Updated April 2023 – You know that you offer the most amazing views of the ocean from your sailboat excursions, and you rely on your online marketing strategy to promote your once-in-a-lifetime experience to people around the world. However, sometimes you need to look beyond your own business in order to truly succeed as a tour and activity operator. Sometimes, you have to work to promote your entire destination.

To do this, you will want to create a destination marketing strategy as well as a destination branding strategy. But before you develop and implement these important business strategies, you need to know the difference between place and destination marketing.

What is destination marketing?

Destination marketing in tourism refers to a strategy that is often developed by a destination marketing organization. The organization is typically made up of travel leaders from a particular area, and can include tour and activity operators. Together, these travel industry professionals work to promote the destination or region as a whole. They highlight the various attractions and things to do, and they seek to target specific market segments who would be most likely to visit their destination.

The best destination marketing strategies focus on a specific theme. For example, your oceanfront destination may be promoted as a relaxing place to stay and play on the beach, whereas a mountainside community may define itself as a ski town. The destination marketing organization should come to an agreement on a common theme, and make that the forefront of all marketing materials.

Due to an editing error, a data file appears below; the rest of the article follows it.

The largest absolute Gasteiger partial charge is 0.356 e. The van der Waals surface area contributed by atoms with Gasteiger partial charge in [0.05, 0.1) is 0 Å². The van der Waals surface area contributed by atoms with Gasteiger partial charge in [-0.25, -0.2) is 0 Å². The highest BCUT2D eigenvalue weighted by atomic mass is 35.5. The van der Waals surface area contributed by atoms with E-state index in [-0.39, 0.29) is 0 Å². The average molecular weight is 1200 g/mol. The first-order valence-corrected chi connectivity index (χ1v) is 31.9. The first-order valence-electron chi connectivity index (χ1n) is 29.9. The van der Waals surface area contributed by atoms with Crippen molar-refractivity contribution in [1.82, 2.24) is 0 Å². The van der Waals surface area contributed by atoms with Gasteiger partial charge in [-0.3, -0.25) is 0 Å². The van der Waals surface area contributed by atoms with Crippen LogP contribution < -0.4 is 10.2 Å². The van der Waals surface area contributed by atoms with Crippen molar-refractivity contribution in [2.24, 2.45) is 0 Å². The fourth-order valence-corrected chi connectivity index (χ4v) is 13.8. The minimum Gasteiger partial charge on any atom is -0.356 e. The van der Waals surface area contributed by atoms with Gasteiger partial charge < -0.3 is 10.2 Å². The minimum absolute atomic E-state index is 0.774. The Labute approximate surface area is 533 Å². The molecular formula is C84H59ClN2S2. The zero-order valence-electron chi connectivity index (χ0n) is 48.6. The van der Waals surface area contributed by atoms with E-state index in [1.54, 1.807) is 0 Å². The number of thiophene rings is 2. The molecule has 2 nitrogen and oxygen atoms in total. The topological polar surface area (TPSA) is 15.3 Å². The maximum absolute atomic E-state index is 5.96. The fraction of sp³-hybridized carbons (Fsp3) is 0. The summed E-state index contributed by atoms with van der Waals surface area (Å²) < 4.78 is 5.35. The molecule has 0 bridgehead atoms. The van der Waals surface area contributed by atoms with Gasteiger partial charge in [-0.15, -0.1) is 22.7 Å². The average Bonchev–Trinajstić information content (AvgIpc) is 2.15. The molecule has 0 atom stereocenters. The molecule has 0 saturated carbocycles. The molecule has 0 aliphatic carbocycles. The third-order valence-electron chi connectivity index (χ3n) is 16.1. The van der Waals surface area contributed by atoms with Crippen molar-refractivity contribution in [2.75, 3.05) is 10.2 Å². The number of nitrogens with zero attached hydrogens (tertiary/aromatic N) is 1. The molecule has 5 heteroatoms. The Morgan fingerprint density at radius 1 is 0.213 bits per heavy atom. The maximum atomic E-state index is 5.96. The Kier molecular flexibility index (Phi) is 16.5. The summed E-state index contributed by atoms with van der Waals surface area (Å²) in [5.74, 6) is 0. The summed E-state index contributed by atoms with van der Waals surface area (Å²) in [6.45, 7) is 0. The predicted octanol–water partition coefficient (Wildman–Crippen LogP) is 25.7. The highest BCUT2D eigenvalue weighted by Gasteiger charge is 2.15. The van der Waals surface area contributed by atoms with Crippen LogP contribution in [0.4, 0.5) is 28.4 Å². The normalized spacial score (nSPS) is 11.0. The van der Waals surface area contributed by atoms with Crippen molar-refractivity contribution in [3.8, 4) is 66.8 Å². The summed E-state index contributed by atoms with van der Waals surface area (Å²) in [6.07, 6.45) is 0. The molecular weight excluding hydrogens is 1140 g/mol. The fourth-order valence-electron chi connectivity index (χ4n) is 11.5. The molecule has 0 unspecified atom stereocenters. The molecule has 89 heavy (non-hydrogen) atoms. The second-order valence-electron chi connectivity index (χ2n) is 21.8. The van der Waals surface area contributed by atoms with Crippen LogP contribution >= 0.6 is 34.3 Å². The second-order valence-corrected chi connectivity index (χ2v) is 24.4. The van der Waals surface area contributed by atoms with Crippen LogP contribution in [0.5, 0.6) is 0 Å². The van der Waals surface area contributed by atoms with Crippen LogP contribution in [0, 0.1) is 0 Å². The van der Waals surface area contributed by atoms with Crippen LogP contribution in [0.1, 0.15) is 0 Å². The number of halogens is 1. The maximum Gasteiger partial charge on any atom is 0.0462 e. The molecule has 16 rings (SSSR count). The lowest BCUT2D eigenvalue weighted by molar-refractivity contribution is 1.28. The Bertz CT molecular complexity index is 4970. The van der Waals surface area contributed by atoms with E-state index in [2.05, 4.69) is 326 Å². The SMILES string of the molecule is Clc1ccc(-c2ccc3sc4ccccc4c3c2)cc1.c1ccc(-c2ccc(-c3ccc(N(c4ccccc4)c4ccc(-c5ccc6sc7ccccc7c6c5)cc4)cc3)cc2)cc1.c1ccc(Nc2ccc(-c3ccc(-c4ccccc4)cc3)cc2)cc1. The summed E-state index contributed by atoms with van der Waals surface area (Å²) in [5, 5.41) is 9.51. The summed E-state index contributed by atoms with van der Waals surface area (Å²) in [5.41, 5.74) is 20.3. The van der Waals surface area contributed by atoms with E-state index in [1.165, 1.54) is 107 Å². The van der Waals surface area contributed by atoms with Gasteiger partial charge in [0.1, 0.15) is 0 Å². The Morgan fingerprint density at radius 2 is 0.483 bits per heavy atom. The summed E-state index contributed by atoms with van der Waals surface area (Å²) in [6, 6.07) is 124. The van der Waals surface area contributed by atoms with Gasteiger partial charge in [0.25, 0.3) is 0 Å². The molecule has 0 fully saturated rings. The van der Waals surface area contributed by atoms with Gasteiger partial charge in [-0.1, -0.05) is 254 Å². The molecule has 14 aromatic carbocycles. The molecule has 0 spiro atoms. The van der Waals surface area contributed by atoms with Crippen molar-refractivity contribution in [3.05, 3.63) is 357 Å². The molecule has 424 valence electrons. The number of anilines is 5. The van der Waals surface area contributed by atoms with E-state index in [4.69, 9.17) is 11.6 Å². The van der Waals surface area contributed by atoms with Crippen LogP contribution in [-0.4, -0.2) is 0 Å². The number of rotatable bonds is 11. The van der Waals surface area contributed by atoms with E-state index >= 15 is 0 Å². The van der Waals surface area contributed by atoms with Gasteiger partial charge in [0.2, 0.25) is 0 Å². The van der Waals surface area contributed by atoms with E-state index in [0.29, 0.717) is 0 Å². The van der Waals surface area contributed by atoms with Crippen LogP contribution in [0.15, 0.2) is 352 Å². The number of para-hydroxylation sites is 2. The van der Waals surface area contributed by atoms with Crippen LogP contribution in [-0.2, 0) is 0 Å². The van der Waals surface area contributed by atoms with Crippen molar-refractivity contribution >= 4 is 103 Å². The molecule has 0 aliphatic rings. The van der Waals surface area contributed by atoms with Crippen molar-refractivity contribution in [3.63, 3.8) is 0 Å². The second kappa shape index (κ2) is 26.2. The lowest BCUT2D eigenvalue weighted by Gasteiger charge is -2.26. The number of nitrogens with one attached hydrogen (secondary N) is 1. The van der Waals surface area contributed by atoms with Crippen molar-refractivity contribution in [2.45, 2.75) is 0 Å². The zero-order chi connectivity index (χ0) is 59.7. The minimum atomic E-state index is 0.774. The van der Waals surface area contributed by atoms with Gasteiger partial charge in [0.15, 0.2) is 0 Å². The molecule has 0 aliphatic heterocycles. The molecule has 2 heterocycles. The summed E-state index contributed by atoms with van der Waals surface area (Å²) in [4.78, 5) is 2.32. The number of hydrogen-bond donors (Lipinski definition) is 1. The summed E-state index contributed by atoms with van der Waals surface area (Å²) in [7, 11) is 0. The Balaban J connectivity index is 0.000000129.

Destination marketing examples

Destination marketing is all about promoting a specific location or destination to potential visitors. One great example of destination marketing is Visit Scotland’s “Scottish Spirit” campaign, which showcases the country’s unique culture, stunning landscapes, and iconic landmarks to entice visitors to explore Scotland. Another example is the “Incredible India” campaign, launched by the Indian government’s tourism board, which highlights the country’s rich history, diverse culture, and natural beauty to attract tourists from around the world. In both cases, the marketing is centered around the destination itself, rather than a particular brand or product, and seeks to create an emotional connection with potential visitors by tapping into their sense of adventure, curiosity, and wanderlust.

How tour operators are involved

Now, let’s take a look at how tour operators are involved in tourism destination branding.

Developing unique tours and experiences

By working closely with local businesses and attractions, tour operators can develop itineraries that highlight the most interesting and exciting aspects of a location, while also providing visitors with an immersive and authentic experience. For example, a tour operator in Italy might create a food and wine tour that takes visitors to local wineries and restaurants, while also providing opportunities to learn about the history and culture of the region.